Rudy Rucker's top 11 book picks for 2015

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Rudy Rucker is one of my favorite authors of all time. So it's no surprise that the books he read in 2015 and recommend on his blog sound interesting to me: Purity by Jonathan Franzen, Roadside Picnic by Arkady and Boris Strugatsky, Inherent Vice and Gravity’s Rainbow by Thomas Pynchon, 2312 by Kim Stanley Robinson, The Peripheral by William Gibson, All Families are Psychotic by Douglas Coupland, Sandman Slim Series by Richard Kadrey, Genius at Play: the Curious Mind of John Horton Conway by Siobhan Roberts, Jean-Michel Basquiat by Leonhard Emmerling, A Palazzo in The Stars by Paul Di Filippo, and The Girl in the Road by Monica Byrne. Read the rest

Owners of 20,000 print books can get discounted audiobook bundles

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Peter from Shelfie writes, "Shelfie has announced a partnership with Findaway to add 20,000 audiobooks to its print to digital bundling service. This news comes on top of the recent announcement that it will be adding nearly 100,000 titles for DRM-free bundling from Springer." Read the rest

Pwning Tomorrow: the Electronic Frontier Foundation's first science fiction anthology

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Today, EFF published Pwning Tomorrow, a science fiction anthology featuring stories by 21 celebrated authors, including Bruce Sterling, Neil Gaiman, Lauren Beukes, Pat Cadigan, Madeline Ashby and Charlie Jane Anders (I have a story in there too!). Read the rest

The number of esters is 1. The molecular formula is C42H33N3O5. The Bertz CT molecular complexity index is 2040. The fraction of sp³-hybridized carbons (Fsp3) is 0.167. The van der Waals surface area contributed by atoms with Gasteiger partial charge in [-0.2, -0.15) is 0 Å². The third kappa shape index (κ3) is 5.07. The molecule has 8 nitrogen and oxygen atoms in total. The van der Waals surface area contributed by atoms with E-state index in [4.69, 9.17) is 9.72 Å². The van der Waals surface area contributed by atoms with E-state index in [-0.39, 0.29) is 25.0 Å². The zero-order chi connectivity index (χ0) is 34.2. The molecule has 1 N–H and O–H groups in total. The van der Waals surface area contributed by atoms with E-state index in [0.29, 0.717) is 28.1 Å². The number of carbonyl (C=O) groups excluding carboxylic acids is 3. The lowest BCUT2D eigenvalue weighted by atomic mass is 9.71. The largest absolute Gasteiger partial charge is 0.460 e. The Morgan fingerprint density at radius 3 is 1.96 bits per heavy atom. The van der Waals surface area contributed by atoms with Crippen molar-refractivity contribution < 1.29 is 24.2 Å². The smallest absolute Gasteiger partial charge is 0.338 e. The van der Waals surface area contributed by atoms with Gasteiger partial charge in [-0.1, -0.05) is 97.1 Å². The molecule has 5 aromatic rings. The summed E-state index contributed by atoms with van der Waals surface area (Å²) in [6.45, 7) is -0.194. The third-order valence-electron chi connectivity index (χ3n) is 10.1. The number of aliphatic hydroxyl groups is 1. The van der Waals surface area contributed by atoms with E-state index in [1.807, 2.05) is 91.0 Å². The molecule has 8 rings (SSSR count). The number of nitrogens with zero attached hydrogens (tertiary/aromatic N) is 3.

Hugo Long List anthology of great science fiction -- now available!

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The successful Kickstarter raised enough money to put Volume One of the anthology in print, featuring 21 Hugo-award-nominated stories. Read the rest

Great old fairy tale comics from Walt Kelly, creator of “Pogo”

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Walt Kelly's Fairy Tales is a 300-page anthology of Golden Age comic book stories by the great Walk Kelly. It's edited by comic book historian Craig Yoe.

Read the rest

Concrete Park: apocalyptic, afrofuturistic graphic novel of greatness

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I learned about Concrete Park from Calvin Reid, the pioneering comics critic/reviewer who chaired a panel with Scott McCloud and me at the Miami Book Fair last month; Calvin called it the best new afrofuturistic comic he'd read, and I rushed out to get my own copy.

The new world of packaging design: green, communicative, tailored

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A new book, Material Innovation: Packaging Design, written by a material science consultant and a design consultant, explores the ways that packaging is being changed by innovations in retail, materials, design, and marketing. Read the rest

Springer Nature to release 100,000 titles as DRM-free bundles

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Peter from Shelfie writes, "In a press release on Digital Book World, Springer Nature has announced a partnership with Vancouver start-up Shelfie (BitLit) to offer digital bundles on over 100,000 titles from their catalog." Read the rest

Solo: Hope Larson's webcomic of rock-n-roll, romance, and desperation

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On Saturday, I stopped in at the incredible Comc Arts LA indie comics fest and came away with a staggering double-load of amazing funnybooks, and the standout from that wonderful haul is Hope Larson's "Solo." Read the rest

Humble Bundle's Prime Sci-Fantasy Bundle

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The latest Humble Ebook Bundle features 15 DRM-free ebooks, with works by Fritz Leiber, Kelly Link, Mary Robinette Kowal, Neil Gaiman, Peter Beagle, Madeline L'Engle and many others -- name your price and how much you'd like to divert to charities, including the Comic Book Legal Defense Fund, the Science Fiction Writers of America's Givers Fund, and Patrick Rothfuss's Worldbuilders. Read the rest

Urban Transport Without the Hot Air: confusing the issue with relevant facts!